It is not insignificant that most Catholics live in the Americas, in Africa, and in Asia where one notes great vitality and creativity in dialogue with the different cultures, showing various faces of the same Church of Christ. The Catholic Church today is a Third World church since only 25% of Catholics live in Europe. The future of the Church is being decided in these regions where the Holy Spirit is blowing strongly.

The Catholic Church can not remain hostage to Western culture which is a regional culture, however great the merits that it has accumulated. It is necessary for it to de-westernize, opening up the process of globalization which favors the meeting of cultures and spiritual paths.

Dear Pope Francis: You share the fate of the Master and the Apostles who were also misunderstood, maligned and persecuted.

But we are calm because we know that you take such tribulations in the spirit of the Beatitudes. You bear them with humility. You ask forgiveness for the sins of the Church and follow in the footsteps of the Nazarene.

We want to be by your side, supporting you in your liberating gospel vision of the Church, giving you courage and inner strength to refresh for us, through words and gestures, the tradition of Jesus, made of love, mercy, compassion, intimacy with God and solidarity with suffering humanity.

Finally, dear Pope Francis, continue to show everyone that the gospel is good for all humankind, that the Christian message is an inspirational force in the "care for our common home," generating a bit of anticipation of an Earth reconciled with herself, with all human beings, with nature, and especially with the Father who has shown a Mother's traits of infinite goodness and tenderness. In the end, we can say together, "all is very good." (Gen. 1:31)

Photo: Leonardo Boff reads his proposed letter to participants in the Second Continental Theology Congress.

The Contrast

by José Antonio Pagola (English translation by Rebel Girl)
Buenas Noticias: Blog de Jose Antonio Pagola
November 8, 2015

Mark 12:38-44

There is a total contrast between the two scenes. In the first, Jesus puts the people on guard against the scribes of the temple. Their religion is false -- they're using it to seek their own glory and exploit the weakest. They are not to admire them or follow their example. In the second, Jesus observes the gesture of a poor widow and calls his disciples. They can learn something from this woman that the scribes will never teach them -- total faith in God and boundless generosity.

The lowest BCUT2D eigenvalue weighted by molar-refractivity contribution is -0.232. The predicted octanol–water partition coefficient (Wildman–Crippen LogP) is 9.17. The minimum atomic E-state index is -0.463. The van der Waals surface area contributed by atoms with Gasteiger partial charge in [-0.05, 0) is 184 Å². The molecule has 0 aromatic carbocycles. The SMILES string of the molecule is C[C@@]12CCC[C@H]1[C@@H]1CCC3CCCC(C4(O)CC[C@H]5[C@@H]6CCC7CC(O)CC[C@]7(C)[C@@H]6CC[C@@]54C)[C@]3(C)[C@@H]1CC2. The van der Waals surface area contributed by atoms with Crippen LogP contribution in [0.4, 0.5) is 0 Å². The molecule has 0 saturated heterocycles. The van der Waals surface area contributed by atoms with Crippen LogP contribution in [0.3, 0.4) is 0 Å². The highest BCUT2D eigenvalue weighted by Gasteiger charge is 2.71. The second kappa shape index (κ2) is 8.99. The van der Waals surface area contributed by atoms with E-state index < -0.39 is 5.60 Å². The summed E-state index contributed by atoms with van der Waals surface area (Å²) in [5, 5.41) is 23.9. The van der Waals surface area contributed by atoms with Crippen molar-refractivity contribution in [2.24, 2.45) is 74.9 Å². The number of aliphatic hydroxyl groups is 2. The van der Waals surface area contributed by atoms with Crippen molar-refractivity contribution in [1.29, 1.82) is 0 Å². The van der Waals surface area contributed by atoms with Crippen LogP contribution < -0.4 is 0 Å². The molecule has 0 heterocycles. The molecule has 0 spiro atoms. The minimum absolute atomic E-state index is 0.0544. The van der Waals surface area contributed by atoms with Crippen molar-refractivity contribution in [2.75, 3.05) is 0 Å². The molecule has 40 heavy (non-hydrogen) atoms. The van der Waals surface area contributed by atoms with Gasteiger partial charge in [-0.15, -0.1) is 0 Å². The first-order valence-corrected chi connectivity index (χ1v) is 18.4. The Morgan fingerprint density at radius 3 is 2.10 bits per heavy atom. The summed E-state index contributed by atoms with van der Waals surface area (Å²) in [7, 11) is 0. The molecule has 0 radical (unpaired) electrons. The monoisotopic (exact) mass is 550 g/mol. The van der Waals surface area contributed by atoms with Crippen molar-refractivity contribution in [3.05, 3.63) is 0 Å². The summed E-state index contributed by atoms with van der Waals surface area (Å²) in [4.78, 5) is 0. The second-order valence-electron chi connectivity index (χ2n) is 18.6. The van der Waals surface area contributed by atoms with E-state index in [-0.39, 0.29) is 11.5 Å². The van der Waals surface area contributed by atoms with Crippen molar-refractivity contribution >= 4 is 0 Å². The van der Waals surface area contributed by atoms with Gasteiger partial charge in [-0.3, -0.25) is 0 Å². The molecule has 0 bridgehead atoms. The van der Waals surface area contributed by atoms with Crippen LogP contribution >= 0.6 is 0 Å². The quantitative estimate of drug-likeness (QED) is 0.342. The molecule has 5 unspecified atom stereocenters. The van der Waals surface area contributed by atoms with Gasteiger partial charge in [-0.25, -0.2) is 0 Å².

Jesus' criticism of the scribes is harsh. Instead of guiding people towards God, seeking His glory, they are drawing the people's attention to themselves, seeking their own credit. They like to "go around in long robes" seeking people's greetings and bows. In the liturgy in the synagogues and at banquets, they seek "seats of honor" and "top places."

But there's something that undoubtedly hurts Jesus more than this fatuous and childish behavior of being gazed at, saluted and revered. While they put on an appearance of deep piety with their "long prayers" in public, they take advantage of their religious prestige to live at the expense of the widows, the weakest and most helpless beings in Israel according to biblical tradition.

Indeed, one of these widows will expose the corrupt religion of these religious leaders. Her gesture has gone unnoticed by everyone, but not by Jesus. The poor woman has only thrown into the temple treasury two small coins, but Jesus calls his disciples right away as it will be hard for them to find in the temple environment a more religious heart in solidarity with the needy.

This widow isn't seeking any rewards or prestige; she acts quietly and humbly. She doesn't think of exploiting anyone; on the contrary, she gives all she has because others might need it. According to Jesus, she has given more than anyone, since she isn't giving from her surplus but "all she has to live on."